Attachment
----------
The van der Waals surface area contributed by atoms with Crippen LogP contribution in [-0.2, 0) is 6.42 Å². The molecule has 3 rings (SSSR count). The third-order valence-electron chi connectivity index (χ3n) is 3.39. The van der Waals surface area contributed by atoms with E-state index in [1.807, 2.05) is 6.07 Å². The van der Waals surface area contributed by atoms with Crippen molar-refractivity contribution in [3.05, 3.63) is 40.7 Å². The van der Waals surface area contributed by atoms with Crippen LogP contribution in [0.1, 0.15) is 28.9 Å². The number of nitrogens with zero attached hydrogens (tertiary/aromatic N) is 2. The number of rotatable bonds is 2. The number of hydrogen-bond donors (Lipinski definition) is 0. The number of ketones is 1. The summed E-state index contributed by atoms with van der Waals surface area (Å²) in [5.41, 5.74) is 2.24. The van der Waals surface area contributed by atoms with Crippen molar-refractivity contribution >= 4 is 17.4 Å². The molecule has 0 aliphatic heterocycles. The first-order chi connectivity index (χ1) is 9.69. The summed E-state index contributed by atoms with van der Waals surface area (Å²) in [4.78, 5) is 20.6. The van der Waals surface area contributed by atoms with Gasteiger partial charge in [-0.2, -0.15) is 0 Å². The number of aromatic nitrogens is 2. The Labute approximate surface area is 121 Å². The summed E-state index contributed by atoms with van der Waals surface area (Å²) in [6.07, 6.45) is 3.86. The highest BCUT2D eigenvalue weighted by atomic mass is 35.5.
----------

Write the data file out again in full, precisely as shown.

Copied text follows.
The van der Waals surface area contributed by atoms with Crippen LogP contribution in [-0.2, 0) is 6.42 Å². The molecule has 3 rings (SSSR count). The third-order valence-electron chi connectivity index (χ3n) is 3.39. The van der Waals surface area contributed by atoms with E-state index in [1.807, 2.05) is 6.07 Å². The van der Waals surface area contributed by atoms with Crippen molar-refractivity contribution in [3.05, 3.63) is 40.7 Å². The van der Waals surface area contributed by atoms with Crippen LogP contribution in [0.1, 0.15) is 28.9 Å². The number of nitrogens with zero attached hydrogens (tertiary/aromatic N) is 2. The number of rotatable bonds is 2. The number of hydrogen-bond donors (Lipinski definition) is 0. The number of ketones is 1. The summed E-state index contributed by atoms with van der Waals surface area (Å²) in [5.41, 5.74) is 2.24. The van der Waals surface area contributed by atoms with Crippen molar-refractivity contribution >= 4 is 17.4 Å². The molecule has 0 aliphatic heterocycles. The first-order chi connectivity index (χ1) is 9.69. The summed E-state index contributed by atoms with van der Waals surface area (Å²) in [4.78, 5) is 20.6. The van der Waals surface area contributed by atoms with Gasteiger partial charge in [-0.2, -0.15) is 0 Å². The number of aromatic nitrogens is 2. The Labute approximate surface area is 121 Å². The summed E-state index contributed by atoms with van der Waals surface area (Å²) in [6.07, 6.45) is 3.86. The highest BCUT2D eigenvalue weighted by atomic mass is 35.5.